Freddie quickly learned, however, that out-witting McFarland require the agile and forward thinking mind of a chess master. One of Welsh’s little mannerisms in his pomp was to wear a quietly withering little smile to signal his belief that he could not be taken. Not on this occasion. He was far too busy trying to avoid Packey’s stinging jabs and thumping rights to the ribs. Always, it seemed, McFarland could find a way through the Welsh Wizard’s defence.

The pattern continued, resulting in a big shift in the odds. Freddie had started as the favourite, but Packey was the 2 to 1 choice of the bookies by the close of the second round.

Welsh clearly needed to be more adventurous and try something new. But what, if anything, could derail McFarland when he was in such imperious form? How Freddie must have raged inside when his big gambit in the sixth round reaped no dividends. He thought he saw the opening he had been searching for so patiently, putting all his speed and expertise into a mighty right uppercut that whistled in the direction of Packey’s chin. The blow fell short by a good six inches. Few in the crowd saw McFarland move, yet he had evaded the punch with the deftest manoeuvre of his head. Then, almost outrageously, he did it again. Welsh followed up with a left, only to suffer similar embarrassment. One can only imagine how humbled Freddie must have felt. It was akin to Jack Nicklaus scuffing one of his famous drives ten feet through the grass.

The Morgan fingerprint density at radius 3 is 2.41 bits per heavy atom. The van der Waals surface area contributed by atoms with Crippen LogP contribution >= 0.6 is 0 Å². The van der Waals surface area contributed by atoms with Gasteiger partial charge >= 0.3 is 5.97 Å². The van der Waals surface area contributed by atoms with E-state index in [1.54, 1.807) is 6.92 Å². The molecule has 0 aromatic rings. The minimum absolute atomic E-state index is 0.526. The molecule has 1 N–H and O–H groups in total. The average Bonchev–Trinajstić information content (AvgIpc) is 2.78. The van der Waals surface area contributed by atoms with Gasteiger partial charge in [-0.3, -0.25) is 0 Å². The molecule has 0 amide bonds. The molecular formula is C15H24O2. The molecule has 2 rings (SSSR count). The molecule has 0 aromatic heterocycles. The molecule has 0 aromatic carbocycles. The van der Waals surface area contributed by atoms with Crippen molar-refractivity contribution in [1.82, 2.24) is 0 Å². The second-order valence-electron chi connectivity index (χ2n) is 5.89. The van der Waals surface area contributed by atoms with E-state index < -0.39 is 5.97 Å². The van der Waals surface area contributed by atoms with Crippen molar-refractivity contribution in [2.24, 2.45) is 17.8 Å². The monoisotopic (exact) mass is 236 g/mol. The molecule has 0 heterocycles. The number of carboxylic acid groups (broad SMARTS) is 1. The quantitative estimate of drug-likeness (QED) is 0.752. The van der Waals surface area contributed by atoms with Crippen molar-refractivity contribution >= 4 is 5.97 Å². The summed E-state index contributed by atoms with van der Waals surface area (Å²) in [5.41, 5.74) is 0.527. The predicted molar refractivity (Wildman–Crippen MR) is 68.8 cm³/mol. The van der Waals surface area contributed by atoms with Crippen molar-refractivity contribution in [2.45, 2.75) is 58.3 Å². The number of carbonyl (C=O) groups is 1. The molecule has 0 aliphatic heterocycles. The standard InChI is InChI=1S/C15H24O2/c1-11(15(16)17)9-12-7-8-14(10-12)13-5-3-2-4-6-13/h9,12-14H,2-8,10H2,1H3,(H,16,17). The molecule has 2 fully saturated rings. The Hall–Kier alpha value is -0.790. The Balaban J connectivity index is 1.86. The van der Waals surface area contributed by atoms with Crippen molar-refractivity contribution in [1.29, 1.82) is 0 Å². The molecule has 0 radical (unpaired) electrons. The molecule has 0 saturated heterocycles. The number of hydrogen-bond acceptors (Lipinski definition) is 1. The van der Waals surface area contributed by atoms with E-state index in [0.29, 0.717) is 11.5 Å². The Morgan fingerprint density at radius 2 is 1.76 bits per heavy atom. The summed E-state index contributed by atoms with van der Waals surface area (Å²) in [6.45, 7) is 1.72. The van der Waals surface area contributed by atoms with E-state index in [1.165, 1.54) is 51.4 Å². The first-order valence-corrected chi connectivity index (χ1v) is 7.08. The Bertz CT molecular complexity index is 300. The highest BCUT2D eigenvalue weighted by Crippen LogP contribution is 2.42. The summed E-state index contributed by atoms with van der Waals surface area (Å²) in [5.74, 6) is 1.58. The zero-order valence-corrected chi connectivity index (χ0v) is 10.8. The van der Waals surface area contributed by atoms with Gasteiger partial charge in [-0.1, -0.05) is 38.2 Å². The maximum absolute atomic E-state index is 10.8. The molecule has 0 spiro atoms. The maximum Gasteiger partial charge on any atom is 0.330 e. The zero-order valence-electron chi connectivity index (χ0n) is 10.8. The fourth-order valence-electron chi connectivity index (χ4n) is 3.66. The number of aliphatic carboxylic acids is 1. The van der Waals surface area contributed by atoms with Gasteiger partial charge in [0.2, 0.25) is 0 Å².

What made McFarland such a wonderfully complete fighter was that he was no backtracking will ‘o’ the wisp. The subtlest of defensive moves always combined seamlessly with equally intelligent and cultured attacks.

He was all over Welsh one minute and then standing back teasingly out of range the next. Packey seemed to want the points victory. In his own mind, that would represent the most forceful confirmation of his superiority. Through no fault of his own, this would prove to be his only tactical error.

Freddie, to his great credit, never gave up the chase. A Welsh lad in name and country he might well have been, but his rounded and normally excellent game had been honed in the furnace of the American school. He finally came on in the late rounds, enjoying a greater degree of success with some vicious half-arm hooks to McFarland’s ribs and kidneys. The American ghost finally seemed to grow flesh and bones as Welsh cut his mouth and left eye with punches that still packed plenty of steam.